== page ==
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Large Numbers of Law - Algebraic Value of Law School

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"I never would have been able to succeed in Alternative Career P without my JD and the vital critical thinking skills I learned in law school!"

We've all heard this at some point. Too bad the whole thinking like a lawyer thing didn't also include thinking like someone capable of basic algebra.

 

B = Baseline intellect before law school

JD = Intellectual value added during law school

X = Minimum intellectual capacity needed to succeed in Alternative Career P.

Looking back at our original premise, "I never would have been able to succeed in Alternative Career P without my JD and the vital critical thinking skills I learned in law school!" we are able to produce the following equation:

B + JD = X

Those of you who still remember 8th grade Algebra will quickly realize the above equation is the same as the following:

X - JD = B

See where this is going? If you needed your JD to be able to do Alt Career P, then your baseline intellect (B) is lower than the intellect of every other schmo hacking in Career P. And, the more valuable your JD was, the bigger the intellectual deficit you started with.

 

"Wait, wait, wait! I didn't literally mean I 'never would have been able'! I probably could have done Alt Career P without my JD, but it's helped a whole lot."

Okay, so now all we need to do is introduce a new level. You're not at X, which was the minimum capacity, but now Y, which is a higher level of performance than X. ...And you're left with the same problem.

B + JD = Y

Y - JD = B

Find someone else operating at level Y, and whatever you think the value of your JD is must also be your intellectual deficit. An example:

Law Grad (LG) opens up a restaurant. He has to deal with corporate formation issues, contract issues, employment law, etc. While he maybe could have spent some time on Google and a few bucks on a discount lawyer to get through all this stuff without a JD, the JD still did come in handy. Plus, he's extra-successful because of his heightened intellectual capacity earned in his 3 years of law school.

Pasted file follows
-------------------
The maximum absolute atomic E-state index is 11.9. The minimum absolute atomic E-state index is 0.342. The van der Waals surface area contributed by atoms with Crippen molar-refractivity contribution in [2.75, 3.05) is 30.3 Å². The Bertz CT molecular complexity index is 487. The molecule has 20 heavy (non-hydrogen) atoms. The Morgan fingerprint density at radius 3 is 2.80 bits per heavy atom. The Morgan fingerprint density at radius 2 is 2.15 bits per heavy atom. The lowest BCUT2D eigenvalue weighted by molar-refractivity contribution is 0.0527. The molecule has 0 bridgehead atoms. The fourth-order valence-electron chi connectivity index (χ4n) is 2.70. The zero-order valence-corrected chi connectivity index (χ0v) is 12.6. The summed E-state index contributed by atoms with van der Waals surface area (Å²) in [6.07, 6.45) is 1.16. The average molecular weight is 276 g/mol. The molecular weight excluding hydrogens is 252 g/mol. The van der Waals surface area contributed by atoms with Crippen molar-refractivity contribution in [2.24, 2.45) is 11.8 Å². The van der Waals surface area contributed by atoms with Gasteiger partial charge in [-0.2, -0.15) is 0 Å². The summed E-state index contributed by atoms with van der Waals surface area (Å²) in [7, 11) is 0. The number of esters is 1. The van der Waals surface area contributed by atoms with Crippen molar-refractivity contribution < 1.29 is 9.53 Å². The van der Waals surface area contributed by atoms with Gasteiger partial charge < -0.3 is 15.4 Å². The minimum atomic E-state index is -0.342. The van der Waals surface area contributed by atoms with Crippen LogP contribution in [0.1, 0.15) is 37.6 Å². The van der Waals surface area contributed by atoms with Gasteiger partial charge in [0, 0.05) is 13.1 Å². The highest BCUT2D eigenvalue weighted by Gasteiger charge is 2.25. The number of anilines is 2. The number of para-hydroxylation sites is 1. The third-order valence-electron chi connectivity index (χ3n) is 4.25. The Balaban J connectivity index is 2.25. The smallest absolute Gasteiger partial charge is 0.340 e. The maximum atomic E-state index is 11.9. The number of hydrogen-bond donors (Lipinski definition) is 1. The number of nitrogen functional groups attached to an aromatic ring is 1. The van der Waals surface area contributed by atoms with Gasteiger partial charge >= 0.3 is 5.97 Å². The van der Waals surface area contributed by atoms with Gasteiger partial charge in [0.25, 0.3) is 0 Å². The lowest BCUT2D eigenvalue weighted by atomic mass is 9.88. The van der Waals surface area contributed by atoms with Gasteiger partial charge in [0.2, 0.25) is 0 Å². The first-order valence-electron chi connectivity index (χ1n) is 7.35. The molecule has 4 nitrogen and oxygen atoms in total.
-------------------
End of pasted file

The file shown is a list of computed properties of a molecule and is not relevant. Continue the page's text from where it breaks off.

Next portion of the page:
Next door to LG's restaurant is another restaurant, founded by Recent Immigrant (RI). RI doesn't have a JD, or even a college degree. Instead, RI has only taken a few business classes at the community college.

LG and RI's businesses see roughly the same amount of success. If LG's JD was helpful in getting him to his present level of success with his restaurant, we can produce this equation:

LG + JD = RI

RI - JD = LG

LG was at such an intellectual deficit that in order to compete with RI's 12 community college credits, he had to go through 3 years of legal training and get a JD.

 

Human beings tend to want to place a lot of value on their experience and their choices. We don't like feeling that we've made huge mistakes, and law school is no exception. Yet we get an interesting conundrum. The more you claim your legal education helped you out, the more you're saying you weren't smart enough to hack it to begin with.

[More Large Numbers of Law]


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